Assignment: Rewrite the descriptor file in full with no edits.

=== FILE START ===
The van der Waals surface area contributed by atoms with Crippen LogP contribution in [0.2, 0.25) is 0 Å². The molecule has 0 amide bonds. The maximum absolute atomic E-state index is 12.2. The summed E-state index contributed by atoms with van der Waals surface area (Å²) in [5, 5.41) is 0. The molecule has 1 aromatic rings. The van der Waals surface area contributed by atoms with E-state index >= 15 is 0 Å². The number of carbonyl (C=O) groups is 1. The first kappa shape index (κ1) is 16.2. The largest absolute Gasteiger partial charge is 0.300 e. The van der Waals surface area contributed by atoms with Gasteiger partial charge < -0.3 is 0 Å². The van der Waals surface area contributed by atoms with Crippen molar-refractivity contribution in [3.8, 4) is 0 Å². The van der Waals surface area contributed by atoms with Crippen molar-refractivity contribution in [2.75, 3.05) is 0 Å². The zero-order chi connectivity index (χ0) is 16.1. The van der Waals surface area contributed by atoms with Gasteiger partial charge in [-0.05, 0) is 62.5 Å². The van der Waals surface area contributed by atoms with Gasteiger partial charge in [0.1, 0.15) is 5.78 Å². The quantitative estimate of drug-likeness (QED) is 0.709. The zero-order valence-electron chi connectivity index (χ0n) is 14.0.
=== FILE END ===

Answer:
The van der Waals surface area contributed by atoms with Crippen LogP contribution in [0.2, 0.25) is 0 Å². The molecule has 0 amide bonds. The maximum absolute atomic E-state index is 12.2. The summed E-state index contributed by atoms with van der Waals surface area (Å²) in [5, 5.41) is 0. The molecule has 1 aromatic rings. The van der Waals surface area contributed by atoms with E-state index >= 15 is 0 Å². The number of carbonyl (C=O) groups is 1. The first kappa shape index (κ1) is 16.2. The largest absolute Gasteiger partial charge is 0.300 e. The van der Waals surface area contributed by atoms with Gasteiger partial charge < -0.3 is 0 Å². The van der Waals surface area contributed by atoms with Crippen molar-refractivity contribution in [3.8, 4) is 0 Å². The van der Waals surface area contributed by atoms with Crippen molar-refractivity contribution in [2.75, 3.05) is 0 Å². The zero-order chi connectivity index (χ0) is 16.1. The van der Waals surface area contributed by atoms with Gasteiger partial charge in [-0.05, 0) is 62.5 Å². The van der Waals surface area contributed by atoms with Gasteiger partial charge in [0.1, 0.15) is 5.78 Å². The quantitative estimate of drug-likeness (QED) is 0.709. The zero-order valence-electron chi connectivity index (χ0n) is 14.0.